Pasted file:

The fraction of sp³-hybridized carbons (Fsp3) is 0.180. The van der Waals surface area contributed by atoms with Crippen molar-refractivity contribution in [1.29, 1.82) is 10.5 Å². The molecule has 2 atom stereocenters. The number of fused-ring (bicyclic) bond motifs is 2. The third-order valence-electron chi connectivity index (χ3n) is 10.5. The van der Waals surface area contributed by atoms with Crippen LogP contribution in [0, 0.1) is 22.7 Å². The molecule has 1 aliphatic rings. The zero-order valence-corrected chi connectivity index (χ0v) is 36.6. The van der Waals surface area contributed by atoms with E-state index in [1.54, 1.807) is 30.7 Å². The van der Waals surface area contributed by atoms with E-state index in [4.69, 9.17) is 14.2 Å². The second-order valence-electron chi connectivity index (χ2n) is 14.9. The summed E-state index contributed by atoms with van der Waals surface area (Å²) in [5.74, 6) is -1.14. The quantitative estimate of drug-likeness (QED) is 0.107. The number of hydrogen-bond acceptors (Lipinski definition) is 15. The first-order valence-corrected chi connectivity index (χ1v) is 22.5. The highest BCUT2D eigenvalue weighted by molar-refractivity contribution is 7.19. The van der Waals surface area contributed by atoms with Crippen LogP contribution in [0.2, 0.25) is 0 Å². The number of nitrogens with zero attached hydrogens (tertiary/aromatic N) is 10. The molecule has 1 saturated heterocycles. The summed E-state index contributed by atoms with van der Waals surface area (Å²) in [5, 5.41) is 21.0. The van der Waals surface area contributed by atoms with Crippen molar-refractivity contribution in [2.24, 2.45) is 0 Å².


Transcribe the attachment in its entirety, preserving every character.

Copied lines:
The fraction of sp³-hybridized carbons (Fsp3) is 0.180. The van der Waals surface area contributed by atoms with Crippen molar-refractivity contribution in [1.29, 1.82) is 10.5 Å². The molecule has 2 atom stereocenters. The number of fused-ring (bicyclic) bond motifs is 2. The third-order valence-electron chi connectivity index (χ3n) is 10.5. The van der Waals surface area contributed by atoms with Crippen LogP contribution in [0, 0.1) is 22.7 Å². The molecule has 1 aliphatic rings. The zero-order valence-corrected chi connectivity index (χ0v) is 36.6. The van der Waals surface area contributed by atoms with E-state index in [1.54, 1.807) is 30.7 Å². The van der Waals surface area contributed by atoms with E-state index in [4.69, 9.17) is 14.2 Å². The second-order valence-electron chi connectivity index (χ2n) is 14.9. The summed E-state index contributed by atoms with van der Waals surface area (Å²) in [5.74, 6) is -1.14. The quantitative estimate of drug-likeness (QED) is 0.107. The number of hydrogen-bond acceptors (Lipinski definition) is 15. The first-order valence-corrected chi connectivity index (χ1v) is 22.5. The highest BCUT2D eigenvalue weighted by molar-refractivity contribution is 7.19. The van der Waals surface area contributed by atoms with Crippen LogP contribution in [0.2, 0.25) is 0 Å². The number of nitrogens with zero attached hydrogens (tertiary/aromatic N) is 10. The molecule has 1 saturated heterocycles. The summed E-state index contributed by atoms with van der Waals surface area (Å²) in [5, 5.41) is 21.0. The van der Waals surface area contributed by atoms with Crippen molar-refractivity contribution in [2.24, 2.45) is 0 Å².